New Canaan resident Michael Nowacki said on Monday that he has obtained the signatures necessary to file a formal Notice of intention to petition with the Town Clerk, as he pursues a referendum on the fiscal year 2018 budget, unanimously approved two weeks ago.
The signatures themselves—Nowacki said he has 60 total, 10 more than are required for the first step in forcing a referendum vote, as per Section 4 of the Town Charter (see page 11 here)—have yet to be confirmed by the Town Clerk, he said.
“I am righteously indignant on being ignored,” Nowacki said when asked for his reasons for pursuing a referendum vote on next year’s spending plan. Nowacki addressed the town funding bodies multiple times during public hearings on the budget through February and March. Ultimately, the town adopted an operating budget of $148,136,106 for fiscal year 2018, an overall 2.6 percent year-over-year increase (including a 1.6 percent rise for the budget’s major driver, the Board of Education).
It’s very difficult to force a referendum vote, and difficult, too, to garner enough physical votes on a referendum item to make it effective.
Even with the initial 50 signatures needed for the Notice of intent to petition, signatures from 5 percent of the electors of the town then are needed—an estimated 650-plus people—to force the referendum vote itself. For the referendum, a minimum of 15 percent of registered voters must vote to make the referendum viable, with a simple majority to win.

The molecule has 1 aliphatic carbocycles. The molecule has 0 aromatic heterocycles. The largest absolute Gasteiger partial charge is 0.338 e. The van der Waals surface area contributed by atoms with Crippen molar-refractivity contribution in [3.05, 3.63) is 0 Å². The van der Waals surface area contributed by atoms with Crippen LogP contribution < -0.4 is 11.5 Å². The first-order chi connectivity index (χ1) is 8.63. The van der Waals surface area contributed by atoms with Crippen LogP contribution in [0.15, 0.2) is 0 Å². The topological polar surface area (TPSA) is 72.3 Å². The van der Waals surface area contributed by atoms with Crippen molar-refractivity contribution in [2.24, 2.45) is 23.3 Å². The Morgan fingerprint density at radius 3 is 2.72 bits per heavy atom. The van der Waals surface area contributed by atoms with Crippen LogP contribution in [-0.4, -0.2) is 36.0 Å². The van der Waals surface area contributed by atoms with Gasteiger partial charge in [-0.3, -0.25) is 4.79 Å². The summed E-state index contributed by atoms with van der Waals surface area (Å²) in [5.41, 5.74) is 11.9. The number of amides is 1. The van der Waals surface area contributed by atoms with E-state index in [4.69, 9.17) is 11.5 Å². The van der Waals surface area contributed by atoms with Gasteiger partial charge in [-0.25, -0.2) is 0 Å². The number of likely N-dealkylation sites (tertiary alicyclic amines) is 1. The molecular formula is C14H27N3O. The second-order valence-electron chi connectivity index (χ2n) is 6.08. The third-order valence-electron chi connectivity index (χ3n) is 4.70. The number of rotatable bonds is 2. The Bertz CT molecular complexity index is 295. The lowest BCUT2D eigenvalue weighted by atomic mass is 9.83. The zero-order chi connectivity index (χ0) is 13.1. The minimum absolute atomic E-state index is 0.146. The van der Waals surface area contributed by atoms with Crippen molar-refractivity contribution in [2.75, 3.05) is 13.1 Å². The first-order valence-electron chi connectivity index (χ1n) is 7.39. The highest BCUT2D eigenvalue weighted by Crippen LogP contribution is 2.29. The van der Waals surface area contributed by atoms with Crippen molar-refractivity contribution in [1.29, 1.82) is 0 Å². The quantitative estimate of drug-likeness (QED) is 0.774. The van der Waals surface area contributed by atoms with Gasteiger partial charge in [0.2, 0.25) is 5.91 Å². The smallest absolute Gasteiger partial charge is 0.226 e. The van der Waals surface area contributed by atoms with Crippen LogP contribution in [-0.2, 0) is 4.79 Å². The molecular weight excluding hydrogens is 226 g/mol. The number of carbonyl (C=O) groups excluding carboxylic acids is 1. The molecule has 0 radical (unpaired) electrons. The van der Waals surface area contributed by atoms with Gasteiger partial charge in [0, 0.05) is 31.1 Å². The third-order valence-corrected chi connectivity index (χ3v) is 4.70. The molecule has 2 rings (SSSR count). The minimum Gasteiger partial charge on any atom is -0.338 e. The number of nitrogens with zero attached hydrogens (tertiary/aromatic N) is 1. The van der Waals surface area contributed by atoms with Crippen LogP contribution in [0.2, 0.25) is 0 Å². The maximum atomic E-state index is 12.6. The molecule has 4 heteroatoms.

Asked why he’s pursuing the referendum on the budget—Nowacki said he specifically is seeking a reduction of about $4 million in the amount to be raised through taxation—he listed four items he is seeking from the town and school district. Namely, that the town seek alternative revenue sources (such as charging people to access the New Canaan assessor database), finding money in town operations by combining municipal and school district services, finding money in New Canaan Public Schools spending such as by re-examining what he called “longevity bonuses” for educators and reducing the amount of money in bonded capital projects.
“I have got a lot of people who have lined up for signatures, and all I can tell you is I am very determined in this period of time to execute and get the necessary signatures to let the voters decide,” Nowacki said.
Nowacki reiterated that he intends to run for first selectman again this year—he lost by a more than 10-to-1 margin two years ago—and that although his house has been on the market, he’s put down a deposit on an apartment in town in order to maintain resident status. A federal judge last month dismissed a lawsuit that Nowacki had brought against the town.